Is your government prepared to protect you from a typhoon or earthquake?

AdvocacyDisaster response and preparednessDisaster risk reductionChurch and resilienceLivelihoods

The tsunami in Sulawesi in Indonesia, Super Typhoon Mangkhut in the Philippines, Hurricane Florence in the USA, and the floods in Kerala, India, have all been recent reminders of the immense damage that disasters can cause. In 2017, more than 95.6 million people were affected by natural hazard-induced disasters, resulting in 9,697 deaths and economic losses of USD $335 billion.

Participants of a disaster risk reduction workshop held by Tearfund in Nepal being trained in responding to emergencies. Photo: Matthew Joseph/Tearfund
Participants of a disaster risk reduction workshop held by Tearfund in Nepal being trained in responding to emergencies. Photo: Matthew Joseph/Tearfund

Prevention support

These catastrophes also remind us of the need for proactive and long-term disaster risk reduction (DRR) work. This helps reduce the disaster risk that communities are exposed to and the vulnerabilities that leave them susceptible to impact. 

During the period 1997–2016, just 4 per cent of Official Development Assistance (ODA) was spent on disaster prevention and preparedness, while 72 per cent was spent on emergency response. This needs to change. While it is vital that survivors receive the support they need to recover, it is even more important to help reduce the impact of a potential disaster before its onset. 

Raising awareness 

Did you know that October 13 is the International Day for Disaster Reduction? This day was established in 1989 by the United Nations to ‘promote a global culture of risk-awareness and disaster reduction’. How are the government and civil society in your country marking this day?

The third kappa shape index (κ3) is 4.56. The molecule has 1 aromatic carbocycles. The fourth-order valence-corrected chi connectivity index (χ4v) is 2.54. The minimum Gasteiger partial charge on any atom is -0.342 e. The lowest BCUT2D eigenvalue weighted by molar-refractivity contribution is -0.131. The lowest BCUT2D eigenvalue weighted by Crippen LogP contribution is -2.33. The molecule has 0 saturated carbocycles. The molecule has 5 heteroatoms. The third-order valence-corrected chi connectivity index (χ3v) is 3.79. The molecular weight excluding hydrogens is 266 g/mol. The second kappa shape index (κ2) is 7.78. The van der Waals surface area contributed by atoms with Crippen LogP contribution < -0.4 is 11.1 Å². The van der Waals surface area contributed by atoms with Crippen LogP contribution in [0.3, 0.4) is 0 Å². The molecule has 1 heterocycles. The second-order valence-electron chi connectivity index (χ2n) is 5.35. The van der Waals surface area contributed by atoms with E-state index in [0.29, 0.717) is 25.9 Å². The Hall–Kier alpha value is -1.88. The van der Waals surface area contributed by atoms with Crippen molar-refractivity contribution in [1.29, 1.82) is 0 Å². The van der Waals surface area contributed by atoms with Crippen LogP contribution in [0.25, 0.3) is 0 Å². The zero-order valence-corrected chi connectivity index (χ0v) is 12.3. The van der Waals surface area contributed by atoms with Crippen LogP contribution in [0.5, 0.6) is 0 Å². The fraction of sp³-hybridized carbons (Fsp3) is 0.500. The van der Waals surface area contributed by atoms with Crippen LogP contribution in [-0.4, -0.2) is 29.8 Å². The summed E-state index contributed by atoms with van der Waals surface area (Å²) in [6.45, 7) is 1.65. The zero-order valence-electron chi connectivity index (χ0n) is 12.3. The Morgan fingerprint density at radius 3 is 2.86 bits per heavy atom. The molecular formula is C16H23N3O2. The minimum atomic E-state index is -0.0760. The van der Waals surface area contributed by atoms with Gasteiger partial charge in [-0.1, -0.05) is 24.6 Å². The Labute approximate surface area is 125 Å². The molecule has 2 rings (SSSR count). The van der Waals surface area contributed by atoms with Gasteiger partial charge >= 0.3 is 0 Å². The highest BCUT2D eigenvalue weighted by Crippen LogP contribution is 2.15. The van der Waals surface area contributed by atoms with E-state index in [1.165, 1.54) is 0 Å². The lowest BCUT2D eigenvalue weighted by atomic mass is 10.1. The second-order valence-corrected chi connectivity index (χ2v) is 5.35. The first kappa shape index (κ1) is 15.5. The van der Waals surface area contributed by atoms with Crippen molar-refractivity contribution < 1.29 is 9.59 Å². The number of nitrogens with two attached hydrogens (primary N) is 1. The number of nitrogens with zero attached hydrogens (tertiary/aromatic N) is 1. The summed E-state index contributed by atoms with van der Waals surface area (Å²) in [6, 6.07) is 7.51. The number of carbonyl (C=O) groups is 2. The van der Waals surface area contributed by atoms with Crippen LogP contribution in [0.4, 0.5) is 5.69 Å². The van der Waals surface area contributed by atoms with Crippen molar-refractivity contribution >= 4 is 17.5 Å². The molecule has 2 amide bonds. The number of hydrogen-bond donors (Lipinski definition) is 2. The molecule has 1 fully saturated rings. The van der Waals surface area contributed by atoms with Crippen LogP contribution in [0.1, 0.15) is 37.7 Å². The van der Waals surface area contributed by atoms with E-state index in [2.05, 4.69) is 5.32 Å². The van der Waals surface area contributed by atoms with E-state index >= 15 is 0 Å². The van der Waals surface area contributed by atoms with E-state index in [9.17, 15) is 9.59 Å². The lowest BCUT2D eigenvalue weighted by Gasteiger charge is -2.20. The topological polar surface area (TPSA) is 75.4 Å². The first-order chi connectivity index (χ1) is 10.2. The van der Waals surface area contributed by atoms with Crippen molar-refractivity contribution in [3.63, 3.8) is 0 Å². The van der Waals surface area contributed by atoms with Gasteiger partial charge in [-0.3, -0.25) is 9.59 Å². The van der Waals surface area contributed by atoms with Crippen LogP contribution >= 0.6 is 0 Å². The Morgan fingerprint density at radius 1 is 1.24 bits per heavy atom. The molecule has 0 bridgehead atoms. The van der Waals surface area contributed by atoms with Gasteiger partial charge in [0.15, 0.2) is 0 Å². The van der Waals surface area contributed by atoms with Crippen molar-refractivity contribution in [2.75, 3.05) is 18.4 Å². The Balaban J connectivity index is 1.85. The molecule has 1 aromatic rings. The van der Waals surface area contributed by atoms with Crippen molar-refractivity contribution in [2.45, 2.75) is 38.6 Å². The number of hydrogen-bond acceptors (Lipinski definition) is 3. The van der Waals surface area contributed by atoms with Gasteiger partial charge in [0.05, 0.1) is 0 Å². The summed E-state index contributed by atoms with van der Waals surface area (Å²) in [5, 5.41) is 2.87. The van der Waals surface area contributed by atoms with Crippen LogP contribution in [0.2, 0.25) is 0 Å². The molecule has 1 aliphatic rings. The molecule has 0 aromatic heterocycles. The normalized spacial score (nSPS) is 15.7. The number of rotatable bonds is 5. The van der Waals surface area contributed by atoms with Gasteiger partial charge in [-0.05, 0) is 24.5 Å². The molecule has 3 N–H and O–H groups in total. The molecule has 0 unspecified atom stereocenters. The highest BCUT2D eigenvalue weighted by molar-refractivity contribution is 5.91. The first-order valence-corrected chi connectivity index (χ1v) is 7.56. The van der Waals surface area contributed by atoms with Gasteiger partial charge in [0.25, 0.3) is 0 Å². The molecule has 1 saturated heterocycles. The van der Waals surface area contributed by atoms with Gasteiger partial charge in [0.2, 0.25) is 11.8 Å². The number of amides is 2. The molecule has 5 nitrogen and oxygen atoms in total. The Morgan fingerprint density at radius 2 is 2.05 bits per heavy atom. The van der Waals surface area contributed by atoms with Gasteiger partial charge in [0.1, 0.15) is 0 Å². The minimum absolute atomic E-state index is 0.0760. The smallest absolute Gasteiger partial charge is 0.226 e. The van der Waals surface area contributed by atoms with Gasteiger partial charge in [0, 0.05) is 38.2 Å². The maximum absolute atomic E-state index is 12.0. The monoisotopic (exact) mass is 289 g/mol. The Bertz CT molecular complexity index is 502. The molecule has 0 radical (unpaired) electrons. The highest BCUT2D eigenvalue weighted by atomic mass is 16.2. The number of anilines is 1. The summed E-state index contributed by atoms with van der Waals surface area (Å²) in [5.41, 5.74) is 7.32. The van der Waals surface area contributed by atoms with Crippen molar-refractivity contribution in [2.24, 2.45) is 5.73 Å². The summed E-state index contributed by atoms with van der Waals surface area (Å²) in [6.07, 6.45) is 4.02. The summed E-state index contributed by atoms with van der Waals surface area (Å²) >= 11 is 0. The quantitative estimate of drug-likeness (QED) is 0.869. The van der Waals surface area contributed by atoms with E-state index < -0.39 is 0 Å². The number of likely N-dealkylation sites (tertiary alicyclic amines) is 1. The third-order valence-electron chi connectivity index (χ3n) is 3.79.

This could be an excellent opportunity for you to hold your government accountable to the Sendai Framework for Disaster Risk Reduction (2015–2030). This is a voluntary and non-binding agreement that UN member states adopted three years ago and succeeds the Hyogo Framework for Action. 

The Sendai Framework stresses that it is the state’s (ie your national government’s) primary responsibility to prevent and reduce disaster risk, while also recognising the roles played by other stakeholders such as local government, private entities and civil society. 

The UN has been promoting the seven targets of the framework through an advocacy campaign called the ‘Sendai Seven’. You can read more about each of the targets on the United Nations Office for Disaster Risk Reduction’s website. This year, the focus of the Sendai Seven campaign is on the third of the seven targets (target C), which is to reduce economic losses from disasters.

‘One disaster can wipe out the fruit of years of social development.’

Government action? 

How has your government been implementing the Sendai Framework and working towards the seven targets? Does your government have systems to warn people early enough about forthcoming natural hazards – such as typhoons or floods – to enable them to seek safety? Is the guidance they have provided clear and easy for everyone to understand? Are local churches and their communities aware of and involved in these plans? 

In Nepal, after the 2015 earthquakes, Tearfund supported the government of Nepal in strengthening government policy and strategic action plans on DRR. To support the government's reconstruction strategy, Tearfund Nepal has trained 850 builders from local communities and 150 government engineers on disaster risk resilient structures. These people are sharing this knowledge with others and applying skills in the ongoing reconstruction process. 

Advocate for change 

Are you aware of any civil society movements involved in or advocating for DRR in your country? They may be listed in the countries and regions section on PreventionWeb’s website. Click here to see what I found when I looked up resources on Bangladesh. 

One disaster can wipe out the fruit of years of social development. Together with our governments, we can change this by getting involved in DRR before the next disaster strikes. Please consider advocating for DRR in your country to reduce the impact of disasters. 

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Asha Kurien
Asha Kurien is a Humanitarian Policy Officer at Tearfund. Email: